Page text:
The journalist explored some of the issues that plague the city, and talked about the Great Streets Program, described as:
… an urban redevelopment effort that would include widening of sidewalks for cafe-style dining, abundant shade-producing trees lining the streets, and a higher concentration of mixed-use retail space alongside existing bars and music venues… While not specifically an anti-crime measure, Great Streets brings in more people at leisure — and a higher number of people is a natural deterrent to crimes of opportunity.
With all due respect, something is left out here. The implication is that crime is only prevented when “people at leisure,” i.e., housed people who are relaxing from their jobs, are out and about. But the homeless occupy urban spaces too. Having them around, as some of the ears and eyes making up that “natural deterrent to crimes,” can’t be such a bad thing.
Cities are shared with the homeless, whether the housed people like the situation or not. In the profound words of a bumper sticker, “It is what it is.” And starting from there, it can change if we change some of our ways of thinking about it.
Ace Backwords points out, in Surviving on the Streets, that street people perform the valuable service of utilizing some of the material goods that would otherwise go to the landfill. By recycling some of the detritus of a wasteful society, the homeless help to reduce our collective guilt over squandering the earth’s resources. Backwords makes another point:
The nocturnal life… can be seen as a public service that we perform to help alleviate the crowdedness of city life. We’ve volunteered to go on the night shift…
Another thing Richard Florida said is, members of the Creative Class choose Austin because:
What they look for in communities are abundant high-quality amenities and experiences, an openness to diversity of all kinds, and above all else the opportunity to validate their identities as creative people.
So, let’s think about high-quality amenities, not just for the folks lucky enough to be employed in high-tech jobs, but for everybody. Openness to diversity means just that, and some of the diverse kinds of people to be found in this city, like any other, are people experiencing homelessness.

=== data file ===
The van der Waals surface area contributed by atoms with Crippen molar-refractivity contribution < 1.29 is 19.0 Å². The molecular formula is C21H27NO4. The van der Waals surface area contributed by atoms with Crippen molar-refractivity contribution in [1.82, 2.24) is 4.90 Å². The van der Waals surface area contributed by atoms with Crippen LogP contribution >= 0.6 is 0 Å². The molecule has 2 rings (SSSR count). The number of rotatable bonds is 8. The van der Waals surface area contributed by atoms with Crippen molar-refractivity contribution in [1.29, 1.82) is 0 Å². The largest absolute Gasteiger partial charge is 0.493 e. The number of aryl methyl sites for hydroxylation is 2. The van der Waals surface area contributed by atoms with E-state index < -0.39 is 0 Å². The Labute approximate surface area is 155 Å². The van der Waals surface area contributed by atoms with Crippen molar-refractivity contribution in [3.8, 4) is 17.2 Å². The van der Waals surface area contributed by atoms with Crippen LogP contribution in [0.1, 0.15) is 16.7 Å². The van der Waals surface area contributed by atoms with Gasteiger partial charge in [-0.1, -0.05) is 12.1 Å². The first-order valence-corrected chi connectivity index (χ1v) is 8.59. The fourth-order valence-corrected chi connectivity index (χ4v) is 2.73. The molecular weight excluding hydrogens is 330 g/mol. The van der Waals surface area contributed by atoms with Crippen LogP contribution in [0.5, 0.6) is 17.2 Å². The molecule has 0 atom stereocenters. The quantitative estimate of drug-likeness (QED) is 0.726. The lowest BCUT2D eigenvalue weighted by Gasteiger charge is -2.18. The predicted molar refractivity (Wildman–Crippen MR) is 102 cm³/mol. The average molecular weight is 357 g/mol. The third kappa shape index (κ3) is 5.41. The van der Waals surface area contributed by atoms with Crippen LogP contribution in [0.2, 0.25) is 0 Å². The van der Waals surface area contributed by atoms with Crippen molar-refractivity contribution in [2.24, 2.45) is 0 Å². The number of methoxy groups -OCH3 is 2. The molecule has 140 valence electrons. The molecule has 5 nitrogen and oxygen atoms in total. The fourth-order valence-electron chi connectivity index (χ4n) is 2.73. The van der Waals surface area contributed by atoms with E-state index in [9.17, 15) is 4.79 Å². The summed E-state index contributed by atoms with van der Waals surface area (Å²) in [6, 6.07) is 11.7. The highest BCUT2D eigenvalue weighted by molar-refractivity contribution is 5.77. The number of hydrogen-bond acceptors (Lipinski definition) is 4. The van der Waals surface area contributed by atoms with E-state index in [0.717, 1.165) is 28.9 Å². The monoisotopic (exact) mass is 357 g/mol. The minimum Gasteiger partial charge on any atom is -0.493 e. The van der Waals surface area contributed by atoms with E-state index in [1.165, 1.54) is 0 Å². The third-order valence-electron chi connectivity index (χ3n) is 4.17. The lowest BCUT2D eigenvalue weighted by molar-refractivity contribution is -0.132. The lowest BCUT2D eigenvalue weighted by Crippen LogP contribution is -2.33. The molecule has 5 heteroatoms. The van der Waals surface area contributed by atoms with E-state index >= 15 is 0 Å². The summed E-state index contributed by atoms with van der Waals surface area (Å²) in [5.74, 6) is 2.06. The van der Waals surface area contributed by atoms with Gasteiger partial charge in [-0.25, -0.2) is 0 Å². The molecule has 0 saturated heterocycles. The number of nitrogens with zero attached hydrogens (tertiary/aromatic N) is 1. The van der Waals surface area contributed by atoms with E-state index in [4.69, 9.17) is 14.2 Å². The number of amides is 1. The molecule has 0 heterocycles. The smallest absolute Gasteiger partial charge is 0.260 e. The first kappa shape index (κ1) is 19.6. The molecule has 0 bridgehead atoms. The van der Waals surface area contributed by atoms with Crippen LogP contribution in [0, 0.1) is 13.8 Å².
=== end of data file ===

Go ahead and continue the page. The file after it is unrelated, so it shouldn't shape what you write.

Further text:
Now, here’s the biggie. All the creative people of Austin have a splendid opportunity to validate their creative identities by figuring out this homeless situation in such a way that it will set a shining example to the rest of the world, as the city has already done in so many other ways. If any place is up to the challenge, Austin is.
Source: “How to end homelessness in Austin: A plan,” CultureMap Austin, 02/08/12
Source: “Restore Opportunity with a Living Wage,” Populist.com, 03/01/12
Source: “Overview,” CreativeClass.com, 2004
Source: “Faces of Homelessness,” The Austin Chronicle, 10/09/09
Image by StuSeeger (Stuart Seeger), used under its Creative Commons license.
Austin, Texas, is seen as one of the finest cities in the country, one of America’s urban gems. For a long time, its reputation has been that of a liberal, progressive, enlightened city in the midst of a state that is not so much any of those things. Thanks to the “City of Austin Tax Increment Financing Reinvestment Zone No. 17,” aka the “Waller Creek Tunnel Project Final Project Plan,” which helpfully gathered the list, we see that Austin has bragging rights to a long and growing list of “bests” (link is PDF), including but not limited to:
1st place — “Best Large City for Relocating Families” in 2004
1st place — “Top 10 Cities for Hispanics to Live in” in 2005
2nd place — Top Creative Class Cities in 2002
2nd place — “Ten Greenest Cities” list in 2005
3rd place — “Best Places” for business and careers in 2005
6th place — Nation’s top tech hubs in 2005
11th place — “The 25 Best Running Cities in America”in 2005
One of the top 10 cities to be a dog in 2005.
Relevant to the last item, in 2011 it was announced:
Austin achieves 90 percent live animal outcome; reaches no-kill status… by achieving a 90 percent live-animal outcome for all animals that enter the Town Lake Animal Center.
Now, that’s admirable, and no animal should ever suffer, but here’s the thing. Hopefully, it won’t get to where the kill rate for stray creatures is more favorable than the kill rate for homeless people. Austin may be a great place for a dog, but it’s not so wonderful for a lot of folks. This could change. Hopefully, now more than ever, Austin is capable of looking through reasonable eyes at people experiencing homelessness and seeing more than just a nuisance to be gotten rid of.